I understand the benefit of being able to fix, adjust and add onto games after they're released.

Anybody who says there's no benefit to this is voluntarily blind. Imagine all the broken games from yesteryear that had great concepts but shipped with a lot of problems. How many times did we say, during the often-times comical 8-bit and 16-bit days, "awesome idea; they just need to fix it"?

Yes, the benefits are obvious. However, the dangers should also be obvious. The more developers understand that they can continue to manipulate – and let's face it, continue the development process – after the game is on store shelves, the more it's going to happen. Sure, there's always some backlash but it never seems to be a serious enough backlash. In other words, I'm not sure there are many instances where an initially unimpressive game (that needed multiple patches) caused the publisher to lose a lot of money in the long run. Essentially, we're telling developers with every passing day that it's okay to release an unrefined product.

But maybe they're learning. If there's one takeaway from 2014, it's that I'm tired of games that needed a bit more polish before they ever released. We're all tired. A new generation of hardware is bound to cause some problems, but maybe not to this scale. We've had new hardware before; I don't recall seeing such continuous, repeated disappointments on the stability side of things. Too many games simply haven't run the way they were supposed to. If this keeps up, consumers might finally hold off on buying games day one, because there's no guarantee the game is even finished. That's when developers and publishers will start to feel the sting.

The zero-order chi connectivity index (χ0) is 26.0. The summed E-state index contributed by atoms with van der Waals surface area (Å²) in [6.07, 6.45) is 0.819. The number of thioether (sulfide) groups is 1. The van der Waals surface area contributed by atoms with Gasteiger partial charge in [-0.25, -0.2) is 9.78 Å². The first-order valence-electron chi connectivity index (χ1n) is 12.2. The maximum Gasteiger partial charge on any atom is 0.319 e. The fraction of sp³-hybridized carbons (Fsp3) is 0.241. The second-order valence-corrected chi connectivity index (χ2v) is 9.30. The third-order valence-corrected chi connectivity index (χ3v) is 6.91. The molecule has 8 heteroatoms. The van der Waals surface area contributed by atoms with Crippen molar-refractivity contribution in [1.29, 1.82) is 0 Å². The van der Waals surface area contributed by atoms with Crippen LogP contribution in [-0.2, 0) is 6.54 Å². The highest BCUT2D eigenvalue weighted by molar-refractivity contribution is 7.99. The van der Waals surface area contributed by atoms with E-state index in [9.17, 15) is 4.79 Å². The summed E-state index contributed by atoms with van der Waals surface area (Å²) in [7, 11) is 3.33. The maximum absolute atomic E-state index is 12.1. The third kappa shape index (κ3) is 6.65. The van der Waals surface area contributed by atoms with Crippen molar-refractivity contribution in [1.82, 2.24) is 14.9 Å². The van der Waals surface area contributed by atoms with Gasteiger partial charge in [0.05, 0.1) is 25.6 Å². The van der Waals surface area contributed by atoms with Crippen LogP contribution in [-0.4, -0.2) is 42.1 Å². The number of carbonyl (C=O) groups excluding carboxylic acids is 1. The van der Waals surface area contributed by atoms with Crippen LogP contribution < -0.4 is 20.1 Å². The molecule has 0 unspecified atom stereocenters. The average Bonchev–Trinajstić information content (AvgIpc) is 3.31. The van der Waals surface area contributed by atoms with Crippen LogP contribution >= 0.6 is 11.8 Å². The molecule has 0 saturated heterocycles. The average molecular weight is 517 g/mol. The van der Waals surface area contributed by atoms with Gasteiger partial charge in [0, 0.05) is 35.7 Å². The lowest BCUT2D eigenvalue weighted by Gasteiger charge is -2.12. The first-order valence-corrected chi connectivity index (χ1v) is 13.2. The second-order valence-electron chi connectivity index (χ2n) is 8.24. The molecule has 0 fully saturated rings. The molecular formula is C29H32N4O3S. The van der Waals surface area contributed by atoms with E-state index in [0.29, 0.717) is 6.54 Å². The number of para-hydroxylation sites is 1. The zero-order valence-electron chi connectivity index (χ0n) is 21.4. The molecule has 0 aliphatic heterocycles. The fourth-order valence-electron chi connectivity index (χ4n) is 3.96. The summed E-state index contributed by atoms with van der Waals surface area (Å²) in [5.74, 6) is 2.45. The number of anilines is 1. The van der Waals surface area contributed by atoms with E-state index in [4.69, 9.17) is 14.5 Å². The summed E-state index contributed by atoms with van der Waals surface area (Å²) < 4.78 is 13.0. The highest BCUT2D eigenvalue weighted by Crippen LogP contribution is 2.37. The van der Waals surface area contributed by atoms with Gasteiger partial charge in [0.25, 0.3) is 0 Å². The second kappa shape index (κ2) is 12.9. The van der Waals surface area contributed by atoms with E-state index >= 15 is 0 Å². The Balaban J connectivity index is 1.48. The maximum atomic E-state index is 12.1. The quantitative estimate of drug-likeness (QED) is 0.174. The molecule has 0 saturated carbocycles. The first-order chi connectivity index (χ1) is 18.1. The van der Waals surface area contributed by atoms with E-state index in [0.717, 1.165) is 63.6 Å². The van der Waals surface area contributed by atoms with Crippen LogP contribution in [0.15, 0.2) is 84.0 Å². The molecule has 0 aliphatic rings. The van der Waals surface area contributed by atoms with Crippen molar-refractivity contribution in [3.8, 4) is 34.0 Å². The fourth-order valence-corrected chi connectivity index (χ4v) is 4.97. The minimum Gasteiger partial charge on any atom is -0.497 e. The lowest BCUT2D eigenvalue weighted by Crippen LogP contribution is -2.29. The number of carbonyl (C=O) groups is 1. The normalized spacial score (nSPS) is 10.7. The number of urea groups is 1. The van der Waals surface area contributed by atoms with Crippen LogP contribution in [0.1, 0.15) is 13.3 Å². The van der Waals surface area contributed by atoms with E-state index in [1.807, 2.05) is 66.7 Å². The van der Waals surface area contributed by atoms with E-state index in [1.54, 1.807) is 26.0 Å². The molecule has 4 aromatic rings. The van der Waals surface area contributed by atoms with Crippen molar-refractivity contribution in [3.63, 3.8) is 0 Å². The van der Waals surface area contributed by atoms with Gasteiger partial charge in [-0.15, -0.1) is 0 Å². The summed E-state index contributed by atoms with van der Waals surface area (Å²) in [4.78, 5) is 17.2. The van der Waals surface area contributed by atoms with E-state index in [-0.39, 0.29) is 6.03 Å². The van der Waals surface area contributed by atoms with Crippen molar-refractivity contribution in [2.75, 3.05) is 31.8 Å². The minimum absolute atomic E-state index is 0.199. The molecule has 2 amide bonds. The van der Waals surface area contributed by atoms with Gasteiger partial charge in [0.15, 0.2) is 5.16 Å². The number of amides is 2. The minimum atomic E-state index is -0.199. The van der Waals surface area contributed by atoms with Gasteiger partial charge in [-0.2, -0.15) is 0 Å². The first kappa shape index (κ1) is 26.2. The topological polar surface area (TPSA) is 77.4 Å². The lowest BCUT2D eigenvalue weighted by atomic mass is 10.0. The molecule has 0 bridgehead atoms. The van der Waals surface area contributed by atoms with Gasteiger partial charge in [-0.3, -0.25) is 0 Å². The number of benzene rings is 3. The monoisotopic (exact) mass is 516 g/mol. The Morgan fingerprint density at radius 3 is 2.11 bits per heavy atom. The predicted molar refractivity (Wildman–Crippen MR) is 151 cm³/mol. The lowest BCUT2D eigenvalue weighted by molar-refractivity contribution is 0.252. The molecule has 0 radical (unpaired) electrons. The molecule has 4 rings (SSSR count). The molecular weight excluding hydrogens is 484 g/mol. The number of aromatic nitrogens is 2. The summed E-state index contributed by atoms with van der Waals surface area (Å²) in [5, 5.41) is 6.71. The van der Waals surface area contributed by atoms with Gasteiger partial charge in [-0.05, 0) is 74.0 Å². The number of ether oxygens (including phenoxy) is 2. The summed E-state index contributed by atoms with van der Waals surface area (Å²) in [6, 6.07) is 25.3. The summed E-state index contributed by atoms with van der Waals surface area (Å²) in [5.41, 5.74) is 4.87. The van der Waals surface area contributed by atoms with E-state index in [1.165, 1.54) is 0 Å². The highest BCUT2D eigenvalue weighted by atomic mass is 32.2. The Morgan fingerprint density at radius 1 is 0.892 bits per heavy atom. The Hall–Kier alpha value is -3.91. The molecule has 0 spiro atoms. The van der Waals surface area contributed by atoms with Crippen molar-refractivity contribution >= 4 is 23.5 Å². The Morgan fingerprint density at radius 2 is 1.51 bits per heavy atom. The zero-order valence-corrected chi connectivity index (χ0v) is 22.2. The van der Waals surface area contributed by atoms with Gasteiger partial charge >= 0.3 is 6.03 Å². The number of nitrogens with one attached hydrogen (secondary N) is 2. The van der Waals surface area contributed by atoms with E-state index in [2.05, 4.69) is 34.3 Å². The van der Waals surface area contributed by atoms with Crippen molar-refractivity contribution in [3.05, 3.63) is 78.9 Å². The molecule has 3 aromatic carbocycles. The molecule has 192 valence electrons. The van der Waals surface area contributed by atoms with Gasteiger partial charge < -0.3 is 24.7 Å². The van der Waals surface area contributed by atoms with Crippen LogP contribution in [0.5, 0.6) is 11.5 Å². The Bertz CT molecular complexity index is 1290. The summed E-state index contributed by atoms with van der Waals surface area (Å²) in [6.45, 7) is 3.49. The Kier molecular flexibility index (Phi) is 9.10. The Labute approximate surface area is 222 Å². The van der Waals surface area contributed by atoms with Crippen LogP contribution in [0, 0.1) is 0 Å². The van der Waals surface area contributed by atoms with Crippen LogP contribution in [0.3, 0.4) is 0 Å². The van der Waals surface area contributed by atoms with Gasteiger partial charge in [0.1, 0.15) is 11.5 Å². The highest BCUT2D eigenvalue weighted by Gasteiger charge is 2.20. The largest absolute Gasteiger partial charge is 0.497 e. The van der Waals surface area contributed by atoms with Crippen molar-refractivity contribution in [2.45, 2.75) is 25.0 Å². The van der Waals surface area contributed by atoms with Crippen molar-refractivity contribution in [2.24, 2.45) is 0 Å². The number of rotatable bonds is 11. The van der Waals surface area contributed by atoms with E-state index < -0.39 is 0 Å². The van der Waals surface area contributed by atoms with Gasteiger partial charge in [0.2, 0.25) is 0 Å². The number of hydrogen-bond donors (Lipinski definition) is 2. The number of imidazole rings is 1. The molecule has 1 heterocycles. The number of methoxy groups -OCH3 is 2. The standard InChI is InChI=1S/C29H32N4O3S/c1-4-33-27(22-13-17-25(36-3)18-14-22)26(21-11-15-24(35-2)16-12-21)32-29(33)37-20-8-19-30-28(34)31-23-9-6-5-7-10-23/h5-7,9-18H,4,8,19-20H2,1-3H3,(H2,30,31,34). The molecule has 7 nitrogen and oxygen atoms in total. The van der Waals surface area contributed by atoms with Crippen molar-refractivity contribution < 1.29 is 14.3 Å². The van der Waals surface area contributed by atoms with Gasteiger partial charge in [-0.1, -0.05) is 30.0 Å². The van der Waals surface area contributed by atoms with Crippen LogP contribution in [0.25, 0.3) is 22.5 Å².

While it's great that they can fix a few issues after the game comes out, can we please attempt to produce more finished titles? That's all I ask.

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Corvo
Corvo
5 years ago

That'd be nice eh? Good thing I only enjoyed finished games this year.

Temjin001
Temjin001
5 years ago

https://www.youtube.com/watch?v=1cVMx0Ux3Nk
Here's the AC Unity bug I ran into the other night. Yes, this is patch 1.4
This required me to quit out of the game.